Aug 7, 2009 12:56 AM (in response to StevePleasants)
    You can get the url that you want and publish to your root folder by selecting the ftp to a folder option from iWeb 09. Download Cyberduck for free and then use Cyberduck to upload just the contents of your site folder to your public_html folder at GoDaddy or whatever folder this is. Your url will then be http://www.domain.com/pagename. This is what I do and it works well for me.

    As far as other software is concerned, you will not get anything for free - things like Freeway, Karelia and Dreamweaver all cost. You could also try Mr. Site that you can purchase and get a domain name included with it - this is also Mac compatible.

    Otherwise your options for freeware are internet based - so something like http://www.wix.com. This is free and allows you to create your own flash site on the internet - you can upgrade your account though to get rid of the Wix advertising on your site or enable you to use your site with your own domain name.
    MacBook Core 2 Duo, iPhone, Mac OS X (10.5)
  • Alain from Quebec Calculating status...
    Currently Being Moderated
    Aug 12, 2009 8:32 AM (in response to Ethmoid)
    ****, there have been about 10 people who gave that solution before you. The problem was very clear dispite what some people have said.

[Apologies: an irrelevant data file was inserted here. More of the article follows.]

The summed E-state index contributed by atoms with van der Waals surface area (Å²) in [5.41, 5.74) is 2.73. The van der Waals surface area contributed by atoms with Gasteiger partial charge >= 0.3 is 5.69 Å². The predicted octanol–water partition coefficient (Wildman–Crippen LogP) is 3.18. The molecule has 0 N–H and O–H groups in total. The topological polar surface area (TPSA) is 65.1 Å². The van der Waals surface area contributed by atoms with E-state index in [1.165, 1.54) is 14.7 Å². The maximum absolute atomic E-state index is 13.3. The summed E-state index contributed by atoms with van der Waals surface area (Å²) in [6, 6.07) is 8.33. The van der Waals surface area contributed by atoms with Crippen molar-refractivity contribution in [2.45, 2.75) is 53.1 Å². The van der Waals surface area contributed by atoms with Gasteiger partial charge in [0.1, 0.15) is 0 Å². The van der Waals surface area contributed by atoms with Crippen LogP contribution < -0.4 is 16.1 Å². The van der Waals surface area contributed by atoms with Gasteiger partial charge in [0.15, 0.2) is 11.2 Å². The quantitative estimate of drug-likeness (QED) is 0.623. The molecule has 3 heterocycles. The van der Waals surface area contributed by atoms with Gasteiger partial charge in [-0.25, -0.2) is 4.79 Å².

I am looking at a solution too.
    G5DP, 1.8Ghz, Mac OS X (10.5.6), 4gig ram
  • Jason David Cook Calculating status...
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    Aug 20, 2009 1:51 PM (in response to Tom Gewecke)
    Surely you understand the difference between what is in the browser address bar and the url you give to people to go to your home page? No one needs more than www.mysite.com to get to your site, do they? Look at the address bar of your browser right now -- do you care what it says there?


    I don't think anyone here misunderstands the difference between the function of the url and what appears in the address bar. Personally, my beef with iWeb's way of doing it is url simplicity NOT for the home page, but for subdirectories. With iWeb's standard publishing method, I can't just say to someone, "go to mysite.com/resume" or "mysite.com/blog" if these pages aren't the home page. You would have to say, "mysite.com/iwebsite/blog/blog.html". It's silly to have that redundant "iwebsite" directory and it's even more redundant still to have the "blog/blog.html" (I prefer an index.html in all of my subdirectories). Sure, at best you could say, "go to mysite.com and click 'blog'."

    So why is this a problem?